[Talk-us] NHD import: what data quality is acceptable?
kkenny2 at nycap.rr.com
Mon Jul 23 00:36:47 BST 2012
A few months ago, I tried to get started on trying to resume the NHD
import in my area - and some of the places where I hike. I'm trying
to check results with both P2 and JOSM, and tripping over a lot of
things, which made me put the project back on hold for a while. (I
had some other things to be about.)
But now I'm starting to reconsider again, after hearing that there are
others out there thinking the NHD import is desirable for an "Open Trail
Map." I mentioned this in a message earlier today.
So, let me review some of the things that have me scratching my head.
(1) The mapping from NHD feature codes to OSM tags is incomplete (and
not quite consistent). That's fine; for all the FCodes in my area, I've
been able to find features that I'm familiar with that I can describe.
So I think I have that problem fairly well licked. (I may have to invent
a tag or two, like "waterway=rise" and "waterway=sink" to describe
streams that go underground and appear again in karst terrain.)
(2) One historic complaint I've seen about the NHD import is that it
clutters the map, and that the assignment of "river" and "stream" is
difficult. What I'd propose is to tag as "river" anything that has
more than two nodes of its flowline as "Artificial Path", and "stream"
anything that's smaller. In my area (eastern New York), for instance,
that would mark out the Schoharie Creek, the Mohawk, the Hudson, and
the lower reaches of the Catskill, the Kaaterskill, the Esopus, and
maybe a few others. Is this a reasonable approach?
(3) Is it necessary to tag shorelines with name=? It would be something
of an effort to identify what flowline belongs to a shoreline, and it's
somewhat ambiguous near confluences. I'm inclined not to do anything
about this issue unless there's an overwhelming consensus that it
needs to be addressed.
(4) What about cadastral lines (administrative boundaries, and land
use, leisure, etc.) that appear to follow flowlines? My inclination is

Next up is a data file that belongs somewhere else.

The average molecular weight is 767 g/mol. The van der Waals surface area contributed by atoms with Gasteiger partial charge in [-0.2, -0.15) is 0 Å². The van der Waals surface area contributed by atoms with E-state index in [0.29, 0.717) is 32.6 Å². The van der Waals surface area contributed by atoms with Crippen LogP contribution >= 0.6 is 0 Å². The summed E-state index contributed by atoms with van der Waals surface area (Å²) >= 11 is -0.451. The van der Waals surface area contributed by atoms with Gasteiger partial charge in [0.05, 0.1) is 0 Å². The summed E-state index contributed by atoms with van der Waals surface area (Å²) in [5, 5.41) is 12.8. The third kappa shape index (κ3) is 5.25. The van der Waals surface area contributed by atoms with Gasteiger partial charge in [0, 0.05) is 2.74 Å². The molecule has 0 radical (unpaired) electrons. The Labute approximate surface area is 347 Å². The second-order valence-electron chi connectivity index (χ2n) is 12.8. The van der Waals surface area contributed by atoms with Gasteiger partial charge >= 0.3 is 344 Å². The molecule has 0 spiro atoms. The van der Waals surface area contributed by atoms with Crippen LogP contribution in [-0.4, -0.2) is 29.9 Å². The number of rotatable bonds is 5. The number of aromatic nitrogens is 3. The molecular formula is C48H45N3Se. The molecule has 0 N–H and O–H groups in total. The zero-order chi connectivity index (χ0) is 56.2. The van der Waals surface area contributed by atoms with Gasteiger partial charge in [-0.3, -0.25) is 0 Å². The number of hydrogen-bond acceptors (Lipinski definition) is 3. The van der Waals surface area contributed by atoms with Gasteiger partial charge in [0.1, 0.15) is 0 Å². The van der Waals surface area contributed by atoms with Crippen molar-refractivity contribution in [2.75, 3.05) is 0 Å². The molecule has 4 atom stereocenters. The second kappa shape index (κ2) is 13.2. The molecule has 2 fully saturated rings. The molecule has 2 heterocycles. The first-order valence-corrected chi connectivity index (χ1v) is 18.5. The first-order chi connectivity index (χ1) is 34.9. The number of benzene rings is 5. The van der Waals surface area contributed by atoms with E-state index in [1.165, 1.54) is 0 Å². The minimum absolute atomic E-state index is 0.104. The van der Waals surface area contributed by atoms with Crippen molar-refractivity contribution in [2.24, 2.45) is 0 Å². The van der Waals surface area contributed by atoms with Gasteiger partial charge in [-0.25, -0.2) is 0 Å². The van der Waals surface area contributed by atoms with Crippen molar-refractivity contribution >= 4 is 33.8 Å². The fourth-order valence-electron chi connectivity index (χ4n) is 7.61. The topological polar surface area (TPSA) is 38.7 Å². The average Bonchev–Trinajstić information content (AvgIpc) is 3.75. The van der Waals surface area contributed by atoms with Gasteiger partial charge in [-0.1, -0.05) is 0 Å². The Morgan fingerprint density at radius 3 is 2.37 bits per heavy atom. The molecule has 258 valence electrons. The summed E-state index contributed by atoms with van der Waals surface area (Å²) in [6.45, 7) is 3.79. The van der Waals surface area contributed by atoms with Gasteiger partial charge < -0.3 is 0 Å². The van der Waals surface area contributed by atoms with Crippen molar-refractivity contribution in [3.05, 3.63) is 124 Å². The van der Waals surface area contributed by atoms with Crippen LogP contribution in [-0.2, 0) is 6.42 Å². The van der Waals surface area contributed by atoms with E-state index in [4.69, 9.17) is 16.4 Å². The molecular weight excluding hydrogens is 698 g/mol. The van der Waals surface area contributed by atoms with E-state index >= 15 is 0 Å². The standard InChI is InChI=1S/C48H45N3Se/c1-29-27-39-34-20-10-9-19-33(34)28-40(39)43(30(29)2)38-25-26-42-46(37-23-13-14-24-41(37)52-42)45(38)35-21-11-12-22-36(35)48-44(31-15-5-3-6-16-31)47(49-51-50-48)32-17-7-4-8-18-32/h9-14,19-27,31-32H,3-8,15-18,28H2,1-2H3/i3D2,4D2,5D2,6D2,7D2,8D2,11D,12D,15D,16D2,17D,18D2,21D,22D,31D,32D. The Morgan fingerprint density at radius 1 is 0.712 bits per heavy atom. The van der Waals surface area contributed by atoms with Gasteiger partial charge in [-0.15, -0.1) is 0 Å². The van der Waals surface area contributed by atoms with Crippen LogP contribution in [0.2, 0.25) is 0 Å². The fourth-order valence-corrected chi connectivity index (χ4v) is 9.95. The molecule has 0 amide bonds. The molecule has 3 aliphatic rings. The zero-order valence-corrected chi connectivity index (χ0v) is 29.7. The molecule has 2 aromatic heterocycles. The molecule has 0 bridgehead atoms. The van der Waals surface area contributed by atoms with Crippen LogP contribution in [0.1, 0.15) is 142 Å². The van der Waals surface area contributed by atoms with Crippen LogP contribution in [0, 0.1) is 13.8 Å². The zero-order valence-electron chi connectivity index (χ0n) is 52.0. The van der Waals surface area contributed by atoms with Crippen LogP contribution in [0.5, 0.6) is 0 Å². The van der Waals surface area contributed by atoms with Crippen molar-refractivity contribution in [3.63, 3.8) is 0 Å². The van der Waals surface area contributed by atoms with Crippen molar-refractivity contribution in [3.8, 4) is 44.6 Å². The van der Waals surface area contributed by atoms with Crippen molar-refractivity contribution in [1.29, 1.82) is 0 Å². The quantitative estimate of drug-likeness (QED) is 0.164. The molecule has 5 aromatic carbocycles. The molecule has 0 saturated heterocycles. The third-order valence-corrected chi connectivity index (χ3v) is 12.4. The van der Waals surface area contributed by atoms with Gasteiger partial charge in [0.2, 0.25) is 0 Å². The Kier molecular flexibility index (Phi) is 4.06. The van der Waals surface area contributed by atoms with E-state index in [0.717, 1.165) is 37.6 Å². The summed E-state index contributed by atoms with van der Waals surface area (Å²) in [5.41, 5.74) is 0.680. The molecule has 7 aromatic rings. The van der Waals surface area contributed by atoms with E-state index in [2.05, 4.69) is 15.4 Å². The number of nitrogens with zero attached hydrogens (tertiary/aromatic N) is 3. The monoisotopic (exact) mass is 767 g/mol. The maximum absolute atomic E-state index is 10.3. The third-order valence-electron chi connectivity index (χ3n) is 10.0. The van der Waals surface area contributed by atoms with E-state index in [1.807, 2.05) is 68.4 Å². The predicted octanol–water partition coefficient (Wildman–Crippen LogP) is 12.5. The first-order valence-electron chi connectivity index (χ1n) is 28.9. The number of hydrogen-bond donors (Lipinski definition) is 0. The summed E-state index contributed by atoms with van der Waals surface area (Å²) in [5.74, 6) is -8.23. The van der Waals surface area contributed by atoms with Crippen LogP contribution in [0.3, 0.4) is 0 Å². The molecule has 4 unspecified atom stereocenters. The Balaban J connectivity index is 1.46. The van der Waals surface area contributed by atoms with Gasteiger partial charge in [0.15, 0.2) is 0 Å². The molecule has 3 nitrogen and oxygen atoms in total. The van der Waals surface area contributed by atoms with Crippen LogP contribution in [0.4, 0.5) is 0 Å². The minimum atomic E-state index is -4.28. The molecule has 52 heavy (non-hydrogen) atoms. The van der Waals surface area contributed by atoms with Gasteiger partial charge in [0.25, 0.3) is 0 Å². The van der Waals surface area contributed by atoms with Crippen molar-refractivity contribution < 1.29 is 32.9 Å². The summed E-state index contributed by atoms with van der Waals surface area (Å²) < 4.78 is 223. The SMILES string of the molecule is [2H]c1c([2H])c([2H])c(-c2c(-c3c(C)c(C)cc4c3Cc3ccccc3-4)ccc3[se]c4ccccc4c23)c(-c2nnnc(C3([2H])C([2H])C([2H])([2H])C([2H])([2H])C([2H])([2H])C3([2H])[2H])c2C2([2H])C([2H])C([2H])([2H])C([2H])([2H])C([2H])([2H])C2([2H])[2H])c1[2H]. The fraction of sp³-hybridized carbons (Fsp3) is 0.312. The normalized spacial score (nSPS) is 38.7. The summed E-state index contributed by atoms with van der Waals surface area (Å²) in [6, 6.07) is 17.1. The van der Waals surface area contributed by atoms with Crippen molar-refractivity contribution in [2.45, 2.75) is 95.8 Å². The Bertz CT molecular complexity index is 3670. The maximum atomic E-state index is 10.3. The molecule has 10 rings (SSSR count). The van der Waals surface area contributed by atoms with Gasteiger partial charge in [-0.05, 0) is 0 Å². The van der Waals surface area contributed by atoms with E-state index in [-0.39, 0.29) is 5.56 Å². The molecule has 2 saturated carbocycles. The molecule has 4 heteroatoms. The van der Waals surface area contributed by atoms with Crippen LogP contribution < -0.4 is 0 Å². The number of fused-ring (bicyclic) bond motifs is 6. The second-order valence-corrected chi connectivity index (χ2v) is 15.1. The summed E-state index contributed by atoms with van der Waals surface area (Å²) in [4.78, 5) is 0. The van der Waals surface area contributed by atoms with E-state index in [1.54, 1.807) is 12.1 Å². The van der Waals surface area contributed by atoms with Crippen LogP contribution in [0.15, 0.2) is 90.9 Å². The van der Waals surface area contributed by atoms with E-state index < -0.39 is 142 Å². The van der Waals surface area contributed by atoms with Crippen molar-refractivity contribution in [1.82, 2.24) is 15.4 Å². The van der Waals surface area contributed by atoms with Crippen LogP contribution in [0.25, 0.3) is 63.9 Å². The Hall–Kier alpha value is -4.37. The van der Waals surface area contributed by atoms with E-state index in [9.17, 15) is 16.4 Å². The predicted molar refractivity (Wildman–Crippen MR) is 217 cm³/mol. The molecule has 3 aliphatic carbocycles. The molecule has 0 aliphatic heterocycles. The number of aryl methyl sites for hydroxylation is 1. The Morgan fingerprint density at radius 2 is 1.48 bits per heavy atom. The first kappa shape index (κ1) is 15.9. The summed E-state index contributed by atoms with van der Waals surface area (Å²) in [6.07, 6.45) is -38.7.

not to touch these at all, even if the flowline is being refined.
Oftentimes, when a stream changes course, the cadastre remains
unchanged. Only the recorder's office in the jurisdiction in question
would actually know the situation. I think I'd rather see slightly
inconsistent boundaries than mess up something like that.
(5) In the area I have in mind, there are very few ways that actually
would need to be conflated (a few major rivers). Is it likely to be
called vandalism if I confine myself to copying the OSM-specific tags
from the OSM ways onto the NHD ones? I trust a land survey rather
more than I do someone tracing a shoreline from Bing imagery: in
well-graded streams, the shorelines can be variable and ambiguous,
and NHD has pretty sound information about high water marks.
(6) When I try a limited import, I get a lot of JOSM warnings about
waterways crossing highways. Do people think that all of these have
to be fixed before importing? In that case, I'll have to confine myself
to the very small area that has highway-crossing-stream that I can
visit myself (to try to settle what the boundaries of the bridge,
dam or culvert are, and what type of waterwork it is). Is it considered
acceptable simply to leave the crossings unmarked? (They still
render correctly in Mapnik, for what it's worth.)
(7) In the event that I find a node tagged with something other than
a waterway (or landuse=reservoir, man_made=dam, etc.) that collides
with an NHD node, is the correct approach to conflate the nodes,
introduce a duplicate, or offset the new node? Does this question
even have a correct answer?
I'm trying seriously to "do no harm", and getting paralyzed by the
fact that there seem to be no firm guidelines on what is acceptable.
I'm trying to start with areas where I have firm local knowledge,
although clearly I cannot survey streams on private lands, so I
have to depend on NHD there. But the result is not going to be of
much use to me unless I can generalize what I learn to do better
NHD imports in areas that I know less well.
73 de ke9tv/2, Kevin
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